Will the new government eradicate corruption from the system?

The second phase of elections is underway today, giving way to yet another round of dingdong battle between the state government and separatists. Whatever the outcome of these elections, the new government, apart from political challenges, has a big challenge of providing quality governance with a difference. A governance which can explore the economic potential of the state to the maximum extant and also brings down the rating of the state as far as corrupt practices are concerned. In all regimes, J&K state has continued to confront the challenges of governance as the conflict itself and the civil strife have been disrupting normal life.

In other words, it is the bad governance coupled with rampant corruption, weakened management systems leading to low growth, unemployment menace and poverty etc., which have been burning issues here since decades. Almost all sectors of economy are in bad shape, resulting in failure to tap the potential. One of the drawbacks has been inability to use the natural resources to the fullest extent.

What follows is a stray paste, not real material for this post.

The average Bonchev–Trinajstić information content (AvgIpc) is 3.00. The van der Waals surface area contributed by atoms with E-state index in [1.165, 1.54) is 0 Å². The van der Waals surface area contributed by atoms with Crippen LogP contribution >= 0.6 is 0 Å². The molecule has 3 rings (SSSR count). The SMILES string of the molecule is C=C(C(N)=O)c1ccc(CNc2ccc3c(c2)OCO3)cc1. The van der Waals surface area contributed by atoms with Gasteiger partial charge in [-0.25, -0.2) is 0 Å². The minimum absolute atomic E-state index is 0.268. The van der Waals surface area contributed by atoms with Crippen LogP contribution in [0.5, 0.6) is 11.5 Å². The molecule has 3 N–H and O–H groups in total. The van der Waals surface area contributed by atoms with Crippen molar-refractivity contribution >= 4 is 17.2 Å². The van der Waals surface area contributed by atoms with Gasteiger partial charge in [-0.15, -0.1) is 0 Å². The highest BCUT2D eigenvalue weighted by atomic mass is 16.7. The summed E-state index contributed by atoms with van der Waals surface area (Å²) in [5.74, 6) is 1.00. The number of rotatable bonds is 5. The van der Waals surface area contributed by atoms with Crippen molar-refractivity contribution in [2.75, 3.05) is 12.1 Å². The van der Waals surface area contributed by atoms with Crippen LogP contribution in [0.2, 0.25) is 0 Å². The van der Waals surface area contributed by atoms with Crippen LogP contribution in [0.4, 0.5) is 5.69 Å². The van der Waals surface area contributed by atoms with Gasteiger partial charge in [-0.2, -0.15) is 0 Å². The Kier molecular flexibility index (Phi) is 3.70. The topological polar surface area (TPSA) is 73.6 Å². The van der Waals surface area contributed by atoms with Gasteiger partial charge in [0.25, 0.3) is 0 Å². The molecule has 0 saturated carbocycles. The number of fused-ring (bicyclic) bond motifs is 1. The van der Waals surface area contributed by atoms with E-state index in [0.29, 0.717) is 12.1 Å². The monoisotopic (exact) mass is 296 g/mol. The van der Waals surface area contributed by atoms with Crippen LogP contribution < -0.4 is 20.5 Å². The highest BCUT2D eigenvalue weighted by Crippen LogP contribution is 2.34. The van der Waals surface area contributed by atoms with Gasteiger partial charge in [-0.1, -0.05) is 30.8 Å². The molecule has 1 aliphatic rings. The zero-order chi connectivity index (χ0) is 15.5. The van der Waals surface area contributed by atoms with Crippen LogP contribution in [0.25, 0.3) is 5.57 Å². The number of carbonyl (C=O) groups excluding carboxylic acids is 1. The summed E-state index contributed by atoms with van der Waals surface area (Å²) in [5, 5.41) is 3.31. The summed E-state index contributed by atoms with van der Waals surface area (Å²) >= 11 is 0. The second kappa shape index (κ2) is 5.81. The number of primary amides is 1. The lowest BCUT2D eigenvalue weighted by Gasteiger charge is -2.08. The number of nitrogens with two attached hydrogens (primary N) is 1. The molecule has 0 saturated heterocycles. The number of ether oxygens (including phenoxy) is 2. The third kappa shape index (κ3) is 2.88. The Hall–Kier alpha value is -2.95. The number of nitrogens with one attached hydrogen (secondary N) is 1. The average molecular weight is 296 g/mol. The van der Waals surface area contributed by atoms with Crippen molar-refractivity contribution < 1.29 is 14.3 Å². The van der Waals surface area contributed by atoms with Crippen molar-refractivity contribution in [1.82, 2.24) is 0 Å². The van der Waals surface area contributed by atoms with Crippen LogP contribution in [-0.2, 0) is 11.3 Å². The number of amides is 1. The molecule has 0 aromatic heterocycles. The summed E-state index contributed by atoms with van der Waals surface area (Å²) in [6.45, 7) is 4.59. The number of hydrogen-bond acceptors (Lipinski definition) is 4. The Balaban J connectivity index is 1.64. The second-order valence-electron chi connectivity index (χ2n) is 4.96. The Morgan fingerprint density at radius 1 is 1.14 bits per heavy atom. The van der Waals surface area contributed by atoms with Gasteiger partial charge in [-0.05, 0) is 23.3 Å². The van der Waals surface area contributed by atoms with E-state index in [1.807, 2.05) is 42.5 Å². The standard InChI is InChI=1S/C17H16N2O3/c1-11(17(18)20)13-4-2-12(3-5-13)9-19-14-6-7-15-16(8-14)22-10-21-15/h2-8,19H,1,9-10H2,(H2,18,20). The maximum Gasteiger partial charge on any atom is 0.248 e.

The economic health of a region is gauged through its strong industries sector. Especially small and medium industries sector plays a great role in the economic development of a region. But on this front J&K state is one of the weakest states. Even as we have small scale and cottage industries, most of them are sick due to various reasons. Large and heavy industries are almost non-existent. Recent economic blockade is enough to substantiate the fact that how much our state is heavily dependent on other states for most of its requirements of consumer and capital goods. The absence of a strong industries sector in the state has resulted in one of the most complex development challenges of creating employment opportunities. There may be an argument that agriculture and horticulture are the dominant sectors of economy of the state, but the fact remains that its promise on the employment front has been limited. And for this, adverse ratio of agriculture land to the total geographical area is responsible.

In order to tap the potential of the state in various sectors of economy, experts have been stressing on expanding skill sets, knowledge base, New Delhi’s support, protection of economy till it grows to an extent where it can compete with other states, incentives and financial support and finally assistance in marketing of its indigenous products. The translation of this prescription into action is a huge challenge and it is the good governance, which can only ensure the plans of these experts executed into workable programmes. So, on economic front, the biggest challenge for the new government is the quality of governance, where only good governance practices can ensure to carve out full benefits of the various policy interventions. They need ideas and capacity to turn these ideas into policies and programmes, as ideas, policies and execution form the musical tones of good governance.